A Buyer's Guide to Vectors

If you've ever looked through the iStockphoto illustration collections, you've probably noticed that most of the images we offer are vector images instead of raster or bitmap graphics. In fact, if you filter your search results by selecting "Illustrations" from the list of file types, you'll only see vector illustrations.

So what exactly are vector illustrations and why do we love them so much?

Unlike raster images, which are made up of pixels (tiny colored squares arranged in a rectangular grid to form an image), vector graphics use mathematical calculations to plot points and the paths that connect them to describe the image. While a raster image might have 2000 pixels from point A to point B, a vector graphic would simply plot the two points, calculate the distance between them and draw a line (this is why vector files are typically much smaller than bitmap images).

Vector illustrations also give you the freedom to use the image however you choose. The shapes and objects plotted in a vector can be easily manipulated, colored and re-sized without any loss of quality. This is why you'll only see one size of an illustration appear on the file close-up page – you can make these images any size you want.

Fortunately, you don't need to be a mathematician to create and edit vector artwork. Adobe Illustrator — the most widely-used vector graphics program out there — crunches the numbers for you.

You may hear the phrase "resolution independent" when talking about vectors. That's just a fancy way of saying that you can print a vector graphic on a business card or a billboard, and the image will remain sharp and crisp at any size.

The image on the right is the "outline" or "keyline" view of the vector ornament on the left. You can see the points and the curved paths connecting them — these are called Bézier curves. The shape contains only as many points necessary to plot the curves, and instead of pixels, it is made up of mathematically-described paths.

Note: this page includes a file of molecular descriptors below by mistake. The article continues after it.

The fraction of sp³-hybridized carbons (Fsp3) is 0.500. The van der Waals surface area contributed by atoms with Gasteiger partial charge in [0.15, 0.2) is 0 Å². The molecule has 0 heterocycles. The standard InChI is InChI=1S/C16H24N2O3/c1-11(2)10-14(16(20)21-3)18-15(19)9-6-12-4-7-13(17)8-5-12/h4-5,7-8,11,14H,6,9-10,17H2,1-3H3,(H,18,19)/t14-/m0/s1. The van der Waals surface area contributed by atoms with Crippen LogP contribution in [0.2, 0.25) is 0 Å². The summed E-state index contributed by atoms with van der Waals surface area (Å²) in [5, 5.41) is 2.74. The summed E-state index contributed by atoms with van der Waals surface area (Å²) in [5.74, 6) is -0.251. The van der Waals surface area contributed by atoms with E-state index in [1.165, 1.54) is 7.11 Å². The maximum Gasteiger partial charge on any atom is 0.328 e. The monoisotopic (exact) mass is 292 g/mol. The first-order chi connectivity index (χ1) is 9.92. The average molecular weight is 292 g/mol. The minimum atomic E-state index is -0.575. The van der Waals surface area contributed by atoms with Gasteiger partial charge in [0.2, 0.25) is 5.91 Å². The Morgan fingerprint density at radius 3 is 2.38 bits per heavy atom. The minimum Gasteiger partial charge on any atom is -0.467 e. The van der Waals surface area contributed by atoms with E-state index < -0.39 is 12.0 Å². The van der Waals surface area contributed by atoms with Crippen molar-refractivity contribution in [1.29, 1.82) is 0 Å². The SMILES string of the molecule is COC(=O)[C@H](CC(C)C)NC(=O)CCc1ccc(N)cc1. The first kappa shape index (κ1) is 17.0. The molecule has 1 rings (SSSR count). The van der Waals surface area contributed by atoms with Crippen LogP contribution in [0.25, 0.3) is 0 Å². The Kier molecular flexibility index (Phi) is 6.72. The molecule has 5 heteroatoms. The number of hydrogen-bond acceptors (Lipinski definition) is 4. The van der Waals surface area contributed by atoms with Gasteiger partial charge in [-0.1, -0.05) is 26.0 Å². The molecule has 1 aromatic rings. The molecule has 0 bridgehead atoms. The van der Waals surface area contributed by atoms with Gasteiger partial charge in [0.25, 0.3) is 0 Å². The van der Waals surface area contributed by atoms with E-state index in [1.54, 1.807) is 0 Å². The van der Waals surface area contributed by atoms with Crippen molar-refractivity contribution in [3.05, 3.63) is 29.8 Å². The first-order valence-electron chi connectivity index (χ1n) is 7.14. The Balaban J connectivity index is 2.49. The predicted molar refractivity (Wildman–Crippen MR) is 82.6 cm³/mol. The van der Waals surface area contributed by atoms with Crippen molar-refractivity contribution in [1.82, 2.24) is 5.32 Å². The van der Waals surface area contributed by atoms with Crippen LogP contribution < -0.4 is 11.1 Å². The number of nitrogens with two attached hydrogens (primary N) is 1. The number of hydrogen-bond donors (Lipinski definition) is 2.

Now look at this example. On the left is a bitmap version of the same scroll, magnified 800%. At that size, you can start to see the individual pixels, and the image becomes jaggy. On the right is the vector at the same magnification — it remains smooth and sharp.


In addition to their resolution independence, vectors are great because they are easy to edit and adapt to your designs. Let's say you download a set of red icons, but you really need them to be orange. In this example, the colors of the buttons were changed, but the icon elements were left white, as they are separate objects.

It's as simple as selecting the object, then clicking on a different color in the Swatches panel. If you were to try to replace the color in a flattened bitmap image, it would be difficult to isolate the color you wanted to replace, without it looking a bit fuzzy.


Moreover, the vector file can be edited time and again without loss of quality. If you re-size and re-save a JPEG several times, you'll see a distinct degradation. But since vector illustrations are made up of objects, each object can be moved, rotated, rearranged, duplicated or deleted to suit your needs. You can easily delete shapes to isolate the object you want, or combine shapes to create a new composition.

Or hey, maybe you just need the perfect image for your project and you've found it right here. Go ahead and slap it into your layout just like you would a photo. Make it any size you like, and it will still look great.



Cheryl Graham (FreeTransform) began uploading to iStock in December 2005. She creates Adobe® Illustrator® tutorials for the Layers magazine website, as well as her own blog, freetransform.net.